7 April 2010

The road from Leogane to Jacmel is badly damaged in several places. Now was this road never very good, as it runs through the hills and is subject to frequent landslides, but after the earthquake large cracks have opened in the tarmac. Canadian army engineers that have surveyed the road fear that, once the rainy season gets underway, the road may actually disappear in one or two places, isolating Jacmel from the rest of the country. Other road options are simply not serious options, they are – and always have been – in an even worse state than the main road. Let’s just hope that the rains are not going to be too bad, this year.

large cracks have appeared in the road surface

this truck illustrates the criticality of the road link to Jacmel, as well as a lot of other things, like the reality of trade in Haiti, the reality of intercity transport, and the ingenuity of transporters

At present it takes about two hours to reach Jacmel. The road winds its way up, with pretty views over the plains back to Leogane, then drops down on the other side of the mountains with a spectacular view of the southern coast. The town seems to be less affected than either Leogane or Port-au-Prince. However, on closer inspection it becomes clear that many of the grand old houses – already in a state of disrepair ten years ago – will probably have to be pulled down, and many of the smaller houses are badly cracked, too. Once again many people live in tents in the streets, outside their houses. And once again the local stadium provides additional space for provisional shelters, although the camp population here is a lot less, perhaps 8,000 people. To make things more difficult, there seems to be some international rivalry going on in the camp, with factions favouring the Americans, others favouring the Canadians, and a large following for the Venezuelans, who have come out in a big way here (see the flag in the photo below). A distribution of cooked food was being organised, this time by the WFP, the World Food Program, targeted at children. Why on earth someone would go through the trouble of cooking food is incomprehensible to me, just distribute it and let the people decide for themselves what they want to do with it. But it makes for photogenic scenes. As for the rest of the camp, just imagine what this is going to look like on a rainy day.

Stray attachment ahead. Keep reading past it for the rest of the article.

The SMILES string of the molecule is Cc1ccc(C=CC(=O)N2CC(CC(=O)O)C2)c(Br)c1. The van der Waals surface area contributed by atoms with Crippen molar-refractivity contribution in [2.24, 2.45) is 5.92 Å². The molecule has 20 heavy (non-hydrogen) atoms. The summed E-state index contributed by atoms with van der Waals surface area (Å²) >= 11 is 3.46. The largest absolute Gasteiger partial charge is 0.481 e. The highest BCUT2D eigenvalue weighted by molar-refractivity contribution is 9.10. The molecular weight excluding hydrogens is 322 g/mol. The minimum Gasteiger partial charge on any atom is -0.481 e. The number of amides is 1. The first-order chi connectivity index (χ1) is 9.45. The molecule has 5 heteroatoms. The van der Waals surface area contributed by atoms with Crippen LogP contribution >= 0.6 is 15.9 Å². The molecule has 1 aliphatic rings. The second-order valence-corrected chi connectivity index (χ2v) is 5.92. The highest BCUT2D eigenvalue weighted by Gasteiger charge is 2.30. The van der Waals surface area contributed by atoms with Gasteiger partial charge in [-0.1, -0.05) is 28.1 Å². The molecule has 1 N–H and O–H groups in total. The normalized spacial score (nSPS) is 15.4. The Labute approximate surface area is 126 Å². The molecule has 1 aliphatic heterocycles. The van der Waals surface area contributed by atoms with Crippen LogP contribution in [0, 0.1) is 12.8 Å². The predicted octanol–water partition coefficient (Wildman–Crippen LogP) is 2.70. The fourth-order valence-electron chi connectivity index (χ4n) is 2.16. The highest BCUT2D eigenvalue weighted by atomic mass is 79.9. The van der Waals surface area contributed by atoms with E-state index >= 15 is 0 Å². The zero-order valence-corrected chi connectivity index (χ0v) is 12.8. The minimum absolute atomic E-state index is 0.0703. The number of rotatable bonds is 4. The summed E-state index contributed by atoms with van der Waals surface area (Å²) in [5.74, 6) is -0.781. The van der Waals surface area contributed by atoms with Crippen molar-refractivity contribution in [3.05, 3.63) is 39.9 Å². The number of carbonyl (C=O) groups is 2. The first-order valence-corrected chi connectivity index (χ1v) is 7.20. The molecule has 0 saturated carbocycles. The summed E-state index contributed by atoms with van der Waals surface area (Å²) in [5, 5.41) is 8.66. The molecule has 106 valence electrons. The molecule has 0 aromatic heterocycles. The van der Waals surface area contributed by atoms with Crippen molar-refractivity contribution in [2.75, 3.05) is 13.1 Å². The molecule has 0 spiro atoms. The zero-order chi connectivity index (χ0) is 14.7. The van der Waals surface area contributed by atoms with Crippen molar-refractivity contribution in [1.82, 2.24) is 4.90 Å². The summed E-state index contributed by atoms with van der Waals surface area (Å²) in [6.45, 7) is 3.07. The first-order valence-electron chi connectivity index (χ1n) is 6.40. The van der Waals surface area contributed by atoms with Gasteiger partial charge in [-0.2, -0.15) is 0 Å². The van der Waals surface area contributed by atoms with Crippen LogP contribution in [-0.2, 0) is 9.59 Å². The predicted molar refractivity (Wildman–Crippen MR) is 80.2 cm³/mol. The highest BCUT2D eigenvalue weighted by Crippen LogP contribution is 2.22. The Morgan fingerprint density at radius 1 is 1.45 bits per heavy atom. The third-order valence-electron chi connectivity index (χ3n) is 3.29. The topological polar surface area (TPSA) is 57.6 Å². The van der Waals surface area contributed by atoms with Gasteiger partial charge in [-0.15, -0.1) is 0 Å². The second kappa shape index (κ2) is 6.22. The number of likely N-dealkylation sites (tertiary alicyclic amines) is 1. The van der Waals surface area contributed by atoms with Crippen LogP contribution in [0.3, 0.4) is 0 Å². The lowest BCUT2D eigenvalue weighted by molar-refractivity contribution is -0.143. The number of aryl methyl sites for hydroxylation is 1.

The tent city of Jacmel is situated in the stadium, complete with big army tents (as opposed to plastic sheeting in most other camps)

Market stalls in the camp, and a Venezuelan flag

Jacmel camp, with all the daily business of people, from laundry to market stalls.

Our activities in Jacmel are very similar to those we do elsewhere, with clinics, transitional schools and child-friendly spaces. One especially close to my heart is restoring markets, specifically rebuilding market stalls in a food court on the beach, so that this can start operating again in the next few weeks. Jacmel is famous for its fresh fish and lobster, but it needs to be prepared and served somewhere to be enjoyed, no? Another important activity is supporting the farmers in the days running up to the rainy season, making sure they have access to seeds so that agriculture and food production does not suffer in the aftermath.

I’ve got quite a lot of pictures, today.

next: the R&R

The Jacmelians have identified an alternative way of drains clearance, although I am not sure how well these pigs handle the multitude of plastic bottles


Distribution of cooked food to children – who also need to be guarded by UN troops

just look at the logistics of camp cooking, for distribution of cooked food to children

a lonely girl waits for the food to be ready

And the showers in the Jacmel stadium, for boys and girls – another exercise in Haitian Creole (think French aloud)


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